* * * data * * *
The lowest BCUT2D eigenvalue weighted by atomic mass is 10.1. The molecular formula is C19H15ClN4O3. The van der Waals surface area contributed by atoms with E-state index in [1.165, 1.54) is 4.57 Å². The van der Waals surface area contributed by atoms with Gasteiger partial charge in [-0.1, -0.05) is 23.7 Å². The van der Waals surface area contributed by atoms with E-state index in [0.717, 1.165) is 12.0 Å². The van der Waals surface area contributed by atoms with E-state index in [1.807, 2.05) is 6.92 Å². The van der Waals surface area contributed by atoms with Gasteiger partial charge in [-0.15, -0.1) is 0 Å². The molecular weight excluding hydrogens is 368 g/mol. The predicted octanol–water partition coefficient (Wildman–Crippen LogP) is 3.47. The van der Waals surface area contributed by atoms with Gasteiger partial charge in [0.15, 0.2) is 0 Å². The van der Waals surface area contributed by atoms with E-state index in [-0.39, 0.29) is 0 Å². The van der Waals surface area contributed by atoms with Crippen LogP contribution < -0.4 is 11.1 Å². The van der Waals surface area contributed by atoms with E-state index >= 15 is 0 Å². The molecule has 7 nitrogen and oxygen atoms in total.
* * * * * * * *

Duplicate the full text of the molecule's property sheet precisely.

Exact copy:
The lowest BCUT2D eigenvalue weighted by atomic mass is 10.1. The molecular formula is C19H15ClN4O3. The van der Waals surface area contributed by atoms with E-state index in [1.165, 1.54) is 4.57 Å². The van der Waals surface area contributed by atoms with Gasteiger partial charge in [-0.1, -0.05) is 23.7 Å². The van der Waals surface area contributed by atoms with E-state index in [0.717, 1.165) is 12.0 Å². The van der Waals surface area contributed by atoms with E-state index in [1.807, 2.05) is 6.92 Å². The van der Waals surface area contributed by atoms with Gasteiger partial charge in [-0.15, -0.1) is 0 Å². The molecular weight excluding hydrogens is 368 g/mol. The predicted octanol–water partition coefficient (Wildman–Crippen LogP) is 3.47. The van der Waals surface area contributed by atoms with Gasteiger partial charge in [0.15, 0.2) is 0 Å². The van der Waals surface area contributed by atoms with E-state index in [-0.39, 0.29) is 0 Å². The van der Waals surface area contributed by atoms with Crippen LogP contribution < -0.4 is 11.1 Å². The van der Waals surface area contributed by atoms with E-state index >= 15 is 0 Å². The molecule has 7 nitrogen and oxygen atoms in total.